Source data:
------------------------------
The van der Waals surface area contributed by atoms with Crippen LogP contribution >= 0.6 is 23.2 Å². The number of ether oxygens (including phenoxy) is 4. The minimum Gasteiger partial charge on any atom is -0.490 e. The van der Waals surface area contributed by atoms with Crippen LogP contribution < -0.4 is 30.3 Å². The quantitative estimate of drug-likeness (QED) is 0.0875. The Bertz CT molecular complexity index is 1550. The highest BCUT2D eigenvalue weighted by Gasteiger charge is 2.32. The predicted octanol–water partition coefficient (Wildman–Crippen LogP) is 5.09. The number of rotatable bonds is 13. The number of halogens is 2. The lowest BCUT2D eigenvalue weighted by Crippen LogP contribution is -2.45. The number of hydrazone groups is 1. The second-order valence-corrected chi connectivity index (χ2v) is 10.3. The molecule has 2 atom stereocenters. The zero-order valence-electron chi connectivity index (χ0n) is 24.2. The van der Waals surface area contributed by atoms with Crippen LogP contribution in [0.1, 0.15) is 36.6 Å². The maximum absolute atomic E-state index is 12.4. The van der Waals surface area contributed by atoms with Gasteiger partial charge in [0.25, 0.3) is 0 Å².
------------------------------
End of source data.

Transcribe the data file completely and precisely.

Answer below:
The van der Waals surface area contributed by atoms with Crippen LogP contribution >= 0.6 is 23.2 Å². The number of ether oxygens (including phenoxy) is 4. The minimum Gasteiger partial charge on any atom is -0.490 e. The van der Waals surface area contributed by atoms with Crippen LogP contribution < -0.4 is 30.3 Å². The quantitative estimate of drug-likeness (QED) is 0.0875. The Bertz CT molecular complexity index is 1550. The highest BCUT2D eigenvalue weighted by Gasteiger charge is 2.32. The predicted octanol–water partition coefficient (Wildman–Crippen LogP) is 5.09. The number of rotatable bonds is 13. The number of halogens is 2. The lowest BCUT2D eigenvalue weighted by Crippen LogP contribution is -2.45. The number of hydrazone groups is 1. The second-order valence-corrected chi connectivity index (χ2v) is 10.3. The molecule has 2 atom stereocenters. The zero-order valence-electron chi connectivity index (χ0n) is 24.2. The van der Waals surface area contributed by atoms with Crippen LogP contribution in [0.1, 0.15) is 36.6 Å². The maximum absolute atomic E-state index is 12.4. The van der Waals surface area contributed by atoms with Gasteiger partial charge in [0.25, 0.3) is 0 Å².